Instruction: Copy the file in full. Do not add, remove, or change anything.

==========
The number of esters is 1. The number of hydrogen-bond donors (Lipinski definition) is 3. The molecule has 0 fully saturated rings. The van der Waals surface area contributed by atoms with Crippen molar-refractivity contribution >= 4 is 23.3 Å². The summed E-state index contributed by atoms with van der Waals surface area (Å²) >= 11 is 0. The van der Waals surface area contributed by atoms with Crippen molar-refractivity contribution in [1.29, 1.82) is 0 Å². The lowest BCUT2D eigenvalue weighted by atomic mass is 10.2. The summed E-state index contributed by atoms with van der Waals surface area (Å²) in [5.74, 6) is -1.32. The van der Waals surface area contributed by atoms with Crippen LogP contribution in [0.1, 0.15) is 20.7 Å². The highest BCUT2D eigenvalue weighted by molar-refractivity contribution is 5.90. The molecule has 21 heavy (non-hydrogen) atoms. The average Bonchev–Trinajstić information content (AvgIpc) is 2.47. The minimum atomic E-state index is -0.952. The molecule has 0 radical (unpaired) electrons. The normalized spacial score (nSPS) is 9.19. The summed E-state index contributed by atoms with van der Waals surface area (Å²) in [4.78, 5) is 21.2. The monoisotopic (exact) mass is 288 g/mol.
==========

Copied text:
The number of esters is 1. The number of hydrogen-bond donors (Lipinski definition) is 3. The molecule has 0 fully saturated rings. The van der Waals surface area contributed by atoms with Crippen molar-refractivity contribution >= 4 is 23.3 Å². The summed E-state index contributed by atoms with van der Waals surface area (Å²) >= 11 is 0. The van der Waals surface area contributed by atoms with Crippen molar-refractivity contribution in [1.29, 1.82) is 0 Å². The lowest BCUT2D eigenvalue weighted by atomic mass is 10.2. The summed E-state index contributed by atoms with van der Waals surface area (Å²) in [5.74, 6) is -1.32. The van der Waals surface area contributed by atoms with Crippen LogP contribution in [0.1, 0.15) is 20.7 Å². The highest BCUT2D eigenvalue weighted by molar-refractivity contribution is 5.90. The molecule has 21 heavy (non-hydrogen) atoms. The average Bonchev–Trinajstić information content (AvgIpc) is 2.47. The minimum atomic E-state index is -0.952. The molecule has 0 radical (unpaired) electrons. The normalized spacial score (nSPS) is 9.19. The summed E-state index contributed by atoms with van der Waals surface area (Å²) in [4.78, 5) is 21.2. The monoisotopic (exact) mass is 288 g/mol.